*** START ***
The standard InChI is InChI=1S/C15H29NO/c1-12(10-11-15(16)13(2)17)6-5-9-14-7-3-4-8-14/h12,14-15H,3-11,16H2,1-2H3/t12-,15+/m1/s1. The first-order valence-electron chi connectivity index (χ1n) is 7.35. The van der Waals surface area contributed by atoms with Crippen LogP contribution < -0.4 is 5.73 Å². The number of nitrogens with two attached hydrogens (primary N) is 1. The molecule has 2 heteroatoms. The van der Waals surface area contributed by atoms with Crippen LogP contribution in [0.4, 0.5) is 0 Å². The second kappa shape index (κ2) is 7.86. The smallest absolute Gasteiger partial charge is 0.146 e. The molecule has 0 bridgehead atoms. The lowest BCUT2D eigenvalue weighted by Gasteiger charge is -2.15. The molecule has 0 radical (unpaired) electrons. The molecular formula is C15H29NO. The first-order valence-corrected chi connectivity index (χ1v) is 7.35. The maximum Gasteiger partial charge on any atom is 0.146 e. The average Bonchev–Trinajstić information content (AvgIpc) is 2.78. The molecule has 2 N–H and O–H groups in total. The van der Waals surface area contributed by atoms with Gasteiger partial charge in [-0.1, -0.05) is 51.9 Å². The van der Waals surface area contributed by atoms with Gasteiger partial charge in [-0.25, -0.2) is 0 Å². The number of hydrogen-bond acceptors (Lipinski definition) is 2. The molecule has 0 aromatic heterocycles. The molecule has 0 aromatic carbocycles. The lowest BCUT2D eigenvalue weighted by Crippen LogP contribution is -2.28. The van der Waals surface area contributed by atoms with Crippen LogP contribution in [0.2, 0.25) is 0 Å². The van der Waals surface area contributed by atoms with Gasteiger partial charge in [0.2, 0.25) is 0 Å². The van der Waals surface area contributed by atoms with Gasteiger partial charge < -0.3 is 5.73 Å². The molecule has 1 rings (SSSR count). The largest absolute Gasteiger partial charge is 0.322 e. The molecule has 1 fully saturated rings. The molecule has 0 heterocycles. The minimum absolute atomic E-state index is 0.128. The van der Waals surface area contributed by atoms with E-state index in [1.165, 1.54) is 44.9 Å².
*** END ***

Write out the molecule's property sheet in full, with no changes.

The standard InChI is InChI=1S/C15H29NO/c1-12(10-11-15(16)13(2)17)6-5-9-14-7-3-4-8-14/h12,14-15H,3-11,16H2,1-2H3/t12-,15+/m1/s1. The first-order valence-electron chi connectivity index (χ1n) is 7.35. The van der Waals surface area contributed by atoms with Crippen LogP contribution < -0.4 is 5.73 Å². The number of nitrogens with two attached hydrogens (primary N) is 1. The molecule has 2 heteroatoms. The van der Waals surface area contributed by atoms with Crippen LogP contribution in [0.4, 0.5) is 0 Å². The second kappa shape index (κ2) is 7.86. The smallest absolute Gasteiger partial charge is 0.146 e. The molecule has 0 bridgehead atoms. The lowest BCUT2D eigenvalue weighted by Gasteiger charge is -2.15. The molecule has 0 radical (unpaired) electrons. The molecular formula is C15H29NO. The first-order valence-corrected chi connectivity index (χ1v) is 7.35. The maximum Gasteiger partial charge on any atom is 0.146 e. The average Bonchev–Trinajstić information content (AvgIpc) is 2.78. The molecule has 2 N–H and O–H groups in total. The van der Waals surface area contributed by atoms with Gasteiger partial charge in [-0.1, -0.05) is 51.9 Å². The van der Waals surface area contributed by atoms with Gasteiger partial charge in [-0.25, -0.2) is 0 Å². The number of hydrogen-bond acceptors (Lipinski definition) is 2. The molecule has 0 aromatic heterocycles. The molecule has 0 aromatic carbocycles. The lowest BCUT2D eigenvalue weighted by Crippen LogP contribution is -2.28. The van der Waals surface area contributed by atoms with Crippen LogP contribution in [0.2, 0.25) is 0 Å². The van der Waals surface area contributed by atoms with Gasteiger partial charge in [0.2, 0.25) is 0 Å². The van der Waals surface area contributed by atoms with Gasteiger partial charge < -0.3 is 5.73 Å². The molecule has 1 rings (SSSR count). The largest absolute Gasteiger partial charge is 0.322 e. The molecule has 1 fully saturated rings. The molecule has 0 heterocycles. The minimum absolute atomic E-state index is 0.128. The van der Waals surface area contributed by atoms with E-state index in [1.165, 1.54) is 44.9 Å².